The one big institutional difference this time around seems to be the role of the central banks, with the Federal Reserve of the United States playing a leading if not domineering role on the world stage. But ever since the inception of central banks (back in 1694 in the British case), their role has been to protect and bail out the bankers and not to take care of the well-being of the people. The fact that the United States could statistically exit the crisis in the summer of 2009 and that stock markets almost everywhere could recover their losses has had everything to do with the policies of the Federal Reserve. Does this portend a global capitalism managed under the dictatorship of the world’s central bankers whose foremost charge is to protect the power of the banks and the plutocrats? If so, then that seems to offer very little prospect for a solution to current problems of stagnant economies and falling living standards for the mass of the world’s population.

There is also much chatter about the prospects for a technological fix to the current economic malaise. While the bundling of new technologies and organisational forms has always played an important role in facilitating an exit from crises, it has never played a determinate one. The hopeful focus these days is on a ‘knowledge-based’ capitalism (with biomedical and genetic engineering and artificial intelligence at the forefront). But innovation is always a double-edged sword. The 1980s, after all, gave us deindustrialisation through automation such that the likes of General Motors (which employed well-paid unionised labour in the 1960s) have now been supplanted by the likes of Walmart (with its vast non-unionised low-wage labour force) as the largest private employers in the United States. If the current burst of innovation points in any direction at all, it is towards decreasing employment opportunities for labour and the increasing significance of rents extracted from intellectual property rights for capital. But if everyone tries to live off rents and nobody invests in making anything, then plainly capitalism is headed towards a crisis of an entirely different sort.

It is not only the capitalist elites and their intellectual and academic acolytes who seem incapable of making any radical break with their past or defining a viable exit from the grumbling crisis of low growth, stagnation, high unemployment and the loss of state sovereignty to the power of bondholders. The forces of the traditional left (political parties and trade unions) are plainly incapable of mounting any solid opposition to the power of capital. They have been beaten down by thirty years of ideological and political assault from the right, while democratic socialism has been discredited. The stigmatised collapse of actually existing communism and the ‘death of Marxism’ after 1989 made matters worse. What remains of the radical left now operates largely outside of any institutional or organised oppositional channels, in the hope that small-scale actions and local activism can ultimately add up to some kind of satisfactory macro alternative. This left, which strangely echoes a libertarian and even neoliberal ethic of anti-statism, is nurtured intellectually by thinkers such as Michel Foucault and all those who have reassembled postmodern fragmentations under the banner of a largely incomprehensible post-structuralism that favours identity politics and eschews class analysis. Autonomist, anarchist and localist perspectives are everywhere in evidence. But to the degree that this left seeks to change the world without taking power, so an increasingly consolidated plutocratic capitalist class remains unchallenged in its ability to dominate the world without constraint. This new ruling class is aided by a security and surveillance state that is by no means loath to use its police powers to quell all forms of dissent in the name of anti-terrorism.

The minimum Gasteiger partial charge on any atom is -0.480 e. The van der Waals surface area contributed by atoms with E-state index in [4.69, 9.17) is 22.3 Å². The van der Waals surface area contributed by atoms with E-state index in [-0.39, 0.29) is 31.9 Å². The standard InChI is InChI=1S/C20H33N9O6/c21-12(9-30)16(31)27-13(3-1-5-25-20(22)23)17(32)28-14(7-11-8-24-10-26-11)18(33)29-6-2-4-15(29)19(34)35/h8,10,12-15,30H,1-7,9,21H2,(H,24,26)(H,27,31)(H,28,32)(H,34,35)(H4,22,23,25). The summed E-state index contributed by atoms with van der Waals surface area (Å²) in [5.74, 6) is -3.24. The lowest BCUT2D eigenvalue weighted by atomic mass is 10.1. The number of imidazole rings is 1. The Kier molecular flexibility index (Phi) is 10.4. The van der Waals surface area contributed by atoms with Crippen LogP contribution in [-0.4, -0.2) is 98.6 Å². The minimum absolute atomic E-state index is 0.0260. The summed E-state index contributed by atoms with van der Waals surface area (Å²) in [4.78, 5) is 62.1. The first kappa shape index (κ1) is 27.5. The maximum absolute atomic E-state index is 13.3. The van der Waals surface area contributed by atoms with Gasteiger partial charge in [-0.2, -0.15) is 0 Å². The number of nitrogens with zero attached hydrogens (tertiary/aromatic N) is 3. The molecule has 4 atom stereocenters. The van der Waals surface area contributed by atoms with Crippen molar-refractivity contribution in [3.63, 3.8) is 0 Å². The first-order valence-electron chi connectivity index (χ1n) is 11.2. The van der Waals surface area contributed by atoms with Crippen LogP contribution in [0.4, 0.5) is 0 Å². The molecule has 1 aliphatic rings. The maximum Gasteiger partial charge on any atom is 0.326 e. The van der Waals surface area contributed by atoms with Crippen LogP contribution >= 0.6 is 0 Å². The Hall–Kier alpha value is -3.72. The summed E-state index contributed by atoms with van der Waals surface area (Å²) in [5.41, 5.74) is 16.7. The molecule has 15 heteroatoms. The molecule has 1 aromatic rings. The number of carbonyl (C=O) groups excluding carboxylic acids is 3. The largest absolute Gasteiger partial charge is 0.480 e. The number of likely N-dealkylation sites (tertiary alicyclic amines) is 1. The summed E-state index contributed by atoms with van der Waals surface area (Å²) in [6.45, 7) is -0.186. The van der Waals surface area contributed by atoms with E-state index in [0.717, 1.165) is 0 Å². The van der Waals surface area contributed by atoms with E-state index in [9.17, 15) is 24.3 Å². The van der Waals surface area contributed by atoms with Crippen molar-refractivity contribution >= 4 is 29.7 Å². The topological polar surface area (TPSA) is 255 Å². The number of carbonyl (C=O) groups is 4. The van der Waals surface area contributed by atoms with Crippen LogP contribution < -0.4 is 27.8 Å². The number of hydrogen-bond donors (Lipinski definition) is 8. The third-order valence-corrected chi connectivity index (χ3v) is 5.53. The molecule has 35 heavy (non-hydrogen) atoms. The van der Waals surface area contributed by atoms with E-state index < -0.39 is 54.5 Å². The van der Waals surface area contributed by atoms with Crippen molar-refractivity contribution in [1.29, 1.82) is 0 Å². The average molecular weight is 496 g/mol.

It is in this context that I have written Seventeen Contradictions and the End of Capitalism. The mode of approach I have adopted is somewhat unconventional in that it follows Marx’s method but not necessarily his prescriptions and it is to be feared that readers will be deterred by this from assiduously taking up the arguments here laid out. But something different in the way of investigative methods and mental conceptions is plainly needed in these barren intellectual times if we are to escape the current hiatus in economic thinking, policies and politics. After all, the economic engine of capitalism is plainly in much difficulty. It lurches between just spluttering along and threatening to grind to a halt or exploding episodically hither and thither without warning. Signs of danger abound at every turn in the midst of prospects of a plentiful life for everyone somewhere down the road. Nobody seems to have a coherent understanding of how, let alone why, capitalism is so troubled. But it has always been so. World crises have always been, as Marx once put it, ‘the real concentration and forcible adjustment of all the contradictions of bourgeois economy.’ Unravelling those contradictions should reveal a great deal about the economic problems that so ail us. Surely that is worth a serious try.

It also seemed right to sketch in the likely outcomes and possible political consequences that flow from the application of this distinctive mode of thought to an understanding of capitalism’s political economy. These consequences may not seem, at first blush, to be likely, let alone practicable or politically palatable. But it is vital that alternatives be broached, however foreign they may seem, and, if necessary, seized upon if conditions so dictate. In this way a window can be opened on to a whole field of untapped and unconsidered possibilities. We need an open forum — a global assembly, as it were — to consider where capital is, where it might be going and what should be done about it. I hope that this brief book will contribute something to the debate.

David Harvey

David Harvey is the Distinguished Professor of Anthropology and Geography at the Graduate Center of the City University of New York (CUNY). His most recent book is Seventeen Contradictions and the End of Capitalism (Profile, 2014).